Locals across Australia are being asked to join Bicycle Network’s latest campaign to introduce lower speeds in neighbourhoods where bike riders, pedestrians and drivers share the roads.
Low Speed Locals is calling on Australian bike riders and other road users to write to their local council’s Chief Executive Officer and ask for slower speed limits, or, work on streets which would slow down traffic.
Bicycle Network Chief Executive Officer Craig Richards said the Low Speed Locals campaign aimed to improve the health of local communities by encouraging people to get active on streets where the traffic was slower.
Drivers need not worry about slower travel times as research shows they can make that drive to work or school quicker because traffic flow improves.**
Slower speeds, particularly in residential areas, encourage people (especially children) to ride or walk.
“Research also shows that a key reason why people stop riding locally is because they don’t feel safe on roads where traffic speeds are high,” Mr. Richards said.
“Slower speed limits and other speed reduction measures will turn hectic suburbs into vibrant and active communities where people can ride and live happy lives.”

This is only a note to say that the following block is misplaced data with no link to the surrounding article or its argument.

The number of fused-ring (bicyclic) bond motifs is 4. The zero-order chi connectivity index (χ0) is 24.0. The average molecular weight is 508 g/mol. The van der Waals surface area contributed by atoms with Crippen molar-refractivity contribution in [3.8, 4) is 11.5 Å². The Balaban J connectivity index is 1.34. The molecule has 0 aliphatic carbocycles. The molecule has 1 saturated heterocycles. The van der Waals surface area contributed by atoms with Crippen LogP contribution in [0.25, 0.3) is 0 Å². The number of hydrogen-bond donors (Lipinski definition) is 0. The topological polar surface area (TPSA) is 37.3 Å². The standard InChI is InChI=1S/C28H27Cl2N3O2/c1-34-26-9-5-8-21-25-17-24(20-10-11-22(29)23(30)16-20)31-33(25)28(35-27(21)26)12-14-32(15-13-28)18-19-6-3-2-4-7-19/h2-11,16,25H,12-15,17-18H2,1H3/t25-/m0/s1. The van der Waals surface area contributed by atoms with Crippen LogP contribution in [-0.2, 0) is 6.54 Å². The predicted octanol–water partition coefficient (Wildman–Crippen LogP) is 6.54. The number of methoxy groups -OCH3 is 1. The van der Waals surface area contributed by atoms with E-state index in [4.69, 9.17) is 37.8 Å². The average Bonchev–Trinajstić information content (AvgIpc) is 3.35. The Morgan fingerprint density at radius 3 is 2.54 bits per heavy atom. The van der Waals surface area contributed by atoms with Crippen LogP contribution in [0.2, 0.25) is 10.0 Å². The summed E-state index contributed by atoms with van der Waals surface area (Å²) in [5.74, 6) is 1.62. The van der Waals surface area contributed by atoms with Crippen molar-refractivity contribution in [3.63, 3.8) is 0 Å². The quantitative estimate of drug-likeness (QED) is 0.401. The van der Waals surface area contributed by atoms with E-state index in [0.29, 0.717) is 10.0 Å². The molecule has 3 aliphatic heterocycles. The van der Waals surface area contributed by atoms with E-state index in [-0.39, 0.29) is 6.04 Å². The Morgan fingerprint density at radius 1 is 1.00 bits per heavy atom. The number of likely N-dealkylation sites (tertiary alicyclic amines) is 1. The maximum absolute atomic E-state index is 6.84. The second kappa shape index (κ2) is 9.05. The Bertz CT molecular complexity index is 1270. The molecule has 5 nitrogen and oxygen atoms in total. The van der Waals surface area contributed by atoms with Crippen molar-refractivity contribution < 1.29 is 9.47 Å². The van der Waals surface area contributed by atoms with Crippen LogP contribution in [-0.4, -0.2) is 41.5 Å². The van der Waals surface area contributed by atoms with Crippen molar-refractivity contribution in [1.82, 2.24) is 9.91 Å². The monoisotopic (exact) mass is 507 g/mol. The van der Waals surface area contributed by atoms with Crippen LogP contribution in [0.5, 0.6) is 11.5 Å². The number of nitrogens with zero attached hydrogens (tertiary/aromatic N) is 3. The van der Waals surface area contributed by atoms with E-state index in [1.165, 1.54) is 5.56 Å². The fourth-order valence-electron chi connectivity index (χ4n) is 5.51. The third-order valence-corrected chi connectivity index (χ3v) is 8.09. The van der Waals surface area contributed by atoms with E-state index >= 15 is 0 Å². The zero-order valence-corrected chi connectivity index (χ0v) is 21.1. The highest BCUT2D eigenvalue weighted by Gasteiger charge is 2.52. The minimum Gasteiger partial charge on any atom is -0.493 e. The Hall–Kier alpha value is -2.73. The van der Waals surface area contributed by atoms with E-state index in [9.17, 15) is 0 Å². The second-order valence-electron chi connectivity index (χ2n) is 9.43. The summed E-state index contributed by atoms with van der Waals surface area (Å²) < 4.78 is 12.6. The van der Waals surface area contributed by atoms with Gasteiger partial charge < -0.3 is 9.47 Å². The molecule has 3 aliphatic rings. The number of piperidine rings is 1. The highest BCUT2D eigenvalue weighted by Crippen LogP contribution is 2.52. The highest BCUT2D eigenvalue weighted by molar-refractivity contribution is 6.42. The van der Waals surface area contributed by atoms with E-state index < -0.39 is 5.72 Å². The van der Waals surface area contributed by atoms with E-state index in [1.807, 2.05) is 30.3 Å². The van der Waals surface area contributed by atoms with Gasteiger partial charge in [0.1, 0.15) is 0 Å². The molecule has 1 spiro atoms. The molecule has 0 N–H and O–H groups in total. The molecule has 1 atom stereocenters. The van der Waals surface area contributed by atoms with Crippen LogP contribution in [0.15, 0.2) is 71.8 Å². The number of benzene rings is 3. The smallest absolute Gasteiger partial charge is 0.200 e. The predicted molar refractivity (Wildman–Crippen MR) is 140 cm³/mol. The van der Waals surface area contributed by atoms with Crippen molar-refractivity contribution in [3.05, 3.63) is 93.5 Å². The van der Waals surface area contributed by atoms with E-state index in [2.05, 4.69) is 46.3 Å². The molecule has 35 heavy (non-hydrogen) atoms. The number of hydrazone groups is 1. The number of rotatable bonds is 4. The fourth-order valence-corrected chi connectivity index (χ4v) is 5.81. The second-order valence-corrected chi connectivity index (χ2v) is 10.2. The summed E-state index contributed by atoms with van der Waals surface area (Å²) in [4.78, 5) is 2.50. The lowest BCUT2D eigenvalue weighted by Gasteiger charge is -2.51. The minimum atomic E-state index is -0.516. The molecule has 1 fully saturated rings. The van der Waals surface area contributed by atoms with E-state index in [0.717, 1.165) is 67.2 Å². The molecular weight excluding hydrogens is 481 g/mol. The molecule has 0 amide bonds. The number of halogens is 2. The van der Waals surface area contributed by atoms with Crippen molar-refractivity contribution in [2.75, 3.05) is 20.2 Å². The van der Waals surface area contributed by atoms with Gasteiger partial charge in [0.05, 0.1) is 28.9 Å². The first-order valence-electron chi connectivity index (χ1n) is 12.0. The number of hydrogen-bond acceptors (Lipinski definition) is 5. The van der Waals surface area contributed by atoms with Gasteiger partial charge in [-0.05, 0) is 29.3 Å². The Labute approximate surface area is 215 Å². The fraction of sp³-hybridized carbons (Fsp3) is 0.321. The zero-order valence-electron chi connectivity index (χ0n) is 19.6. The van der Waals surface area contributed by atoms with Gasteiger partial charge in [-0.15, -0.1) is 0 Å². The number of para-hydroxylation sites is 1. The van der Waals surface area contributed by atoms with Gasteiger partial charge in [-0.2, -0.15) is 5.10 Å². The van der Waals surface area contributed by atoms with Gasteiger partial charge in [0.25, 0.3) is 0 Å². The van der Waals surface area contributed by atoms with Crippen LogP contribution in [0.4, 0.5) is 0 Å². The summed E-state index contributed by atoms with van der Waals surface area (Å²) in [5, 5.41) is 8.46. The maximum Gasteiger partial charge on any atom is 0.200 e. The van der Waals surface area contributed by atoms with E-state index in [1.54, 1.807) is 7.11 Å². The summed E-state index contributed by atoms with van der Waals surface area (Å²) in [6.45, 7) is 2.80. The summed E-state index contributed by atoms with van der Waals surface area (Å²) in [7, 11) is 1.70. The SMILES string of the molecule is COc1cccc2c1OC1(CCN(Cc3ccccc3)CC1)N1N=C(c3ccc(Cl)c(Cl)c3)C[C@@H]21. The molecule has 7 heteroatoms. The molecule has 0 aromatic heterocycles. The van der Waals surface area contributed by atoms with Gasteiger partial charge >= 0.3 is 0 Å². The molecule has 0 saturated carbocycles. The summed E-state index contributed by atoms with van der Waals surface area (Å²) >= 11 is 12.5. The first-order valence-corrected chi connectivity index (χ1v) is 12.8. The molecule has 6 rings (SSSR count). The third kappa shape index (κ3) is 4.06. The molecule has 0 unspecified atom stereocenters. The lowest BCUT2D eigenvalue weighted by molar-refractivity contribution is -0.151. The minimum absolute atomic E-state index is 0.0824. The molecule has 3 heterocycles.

Mr. Richards encouraged all Australians to get involved in the campaign to help reduce speed limits and get our communities active.
“With more than half of Australians not getting the 30 minutes of daily physical activity needed there are millions of people at risk of developing a chronic disease like cancer or heart disease.
“Lowering speed limits will go a long way towards encouraging more people to get active, make bike riding a habit and improve their physical and mental health.”
Supporting research for lowering speed limits (and examples) is available in the current February-March edition of Bicycle Network’s Ride On magazine or online: http://rideons.wordpress.com/2014/02/03/liveable-speeds/
Resources and supporting research:
**The Impact of Lowered Speed Limits in Urban and Metropolitan Areas – Version 5.0 – Archer J, Fotheringham M, Symmons M and Corben B – Monash Accident Research Centre, 2008. http://www.monash.edu.au/miri/research/reports/muarc276.pdf
Safe speed: promoting safe walking and cycling be reducing traffic speed – Garrad, J. Dr. – Commissioned by the Safe Speed Interest Group – The Heart Foundation, the City of Port Phillip and the City of Yarra, 2008: https://www.heartfoundation.org.au/active-living/Documents/Safe-Speed-Evidence-Report.pdf